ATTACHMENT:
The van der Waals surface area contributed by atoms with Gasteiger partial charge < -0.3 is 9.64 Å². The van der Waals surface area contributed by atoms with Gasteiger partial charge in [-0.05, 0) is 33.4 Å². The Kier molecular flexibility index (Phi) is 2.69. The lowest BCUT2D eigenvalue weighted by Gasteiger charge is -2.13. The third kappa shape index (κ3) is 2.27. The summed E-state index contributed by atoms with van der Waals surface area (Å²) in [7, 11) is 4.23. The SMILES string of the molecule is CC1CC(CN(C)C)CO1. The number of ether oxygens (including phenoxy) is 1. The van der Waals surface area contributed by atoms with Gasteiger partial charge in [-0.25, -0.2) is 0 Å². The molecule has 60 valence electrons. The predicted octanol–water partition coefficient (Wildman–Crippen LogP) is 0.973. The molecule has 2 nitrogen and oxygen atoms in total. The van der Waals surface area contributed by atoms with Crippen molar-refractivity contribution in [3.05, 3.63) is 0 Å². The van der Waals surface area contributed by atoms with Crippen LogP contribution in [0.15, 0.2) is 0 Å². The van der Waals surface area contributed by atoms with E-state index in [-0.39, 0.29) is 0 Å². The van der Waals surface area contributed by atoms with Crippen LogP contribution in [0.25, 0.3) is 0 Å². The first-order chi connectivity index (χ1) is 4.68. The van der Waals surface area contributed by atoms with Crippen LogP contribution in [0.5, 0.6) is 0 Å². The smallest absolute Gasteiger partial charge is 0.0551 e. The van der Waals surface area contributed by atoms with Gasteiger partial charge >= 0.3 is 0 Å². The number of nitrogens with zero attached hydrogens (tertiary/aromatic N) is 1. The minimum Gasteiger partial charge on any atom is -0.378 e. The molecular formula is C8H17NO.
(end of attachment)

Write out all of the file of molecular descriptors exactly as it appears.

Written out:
The van der Waals surface area contributed by atoms with Gasteiger partial charge < -0.3 is 9.64 Å². The van der Waals surface area contributed by atoms with Gasteiger partial charge in [-0.05, 0) is 33.4 Å². The Kier molecular flexibility index (Phi) is 2.69. The lowest BCUT2D eigenvalue weighted by Gasteiger charge is -2.13. The third kappa shape index (κ3) is 2.27. The summed E-state index contributed by atoms with van der Waals surface area (Å²) in [7, 11) is 4.23. The SMILES string of the molecule is CC1CC(CN(C)C)CO1. The number of ether oxygens (including phenoxy) is 1. The van der Waals surface area contributed by atoms with Gasteiger partial charge in [-0.25, -0.2) is 0 Å². The molecule has 60 valence electrons. The predicted octanol–water partition coefficient (Wildman–Crippen LogP) is 0.973. The molecule has 2 nitrogen and oxygen atoms in total. The van der Waals surface area contributed by atoms with Crippen molar-refractivity contribution in [3.05, 3.63) is 0 Å². The van der Waals surface area contributed by atoms with Crippen LogP contribution in [0.15, 0.2) is 0 Å². The van der Waals surface area contributed by atoms with E-state index in [-0.39, 0.29) is 0 Å². The van der Waals surface area contributed by atoms with Crippen LogP contribution in [0.25, 0.3) is 0 Å². The first-order chi connectivity index (χ1) is 4.68. The van der Waals surface area contributed by atoms with Crippen LogP contribution in [0.5, 0.6) is 0 Å². The smallest absolute Gasteiger partial charge is 0.0551 e. The van der Waals surface area contributed by atoms with Gasteiger partial charge >= 0.3 is 0 Å². The number of nitrogens with zero attached hydrogens (tertiary/aromatic N) is 1. The minimum Gasteiger partial charge on any atom is -0.378 e. The molecular formula is C8H17NO.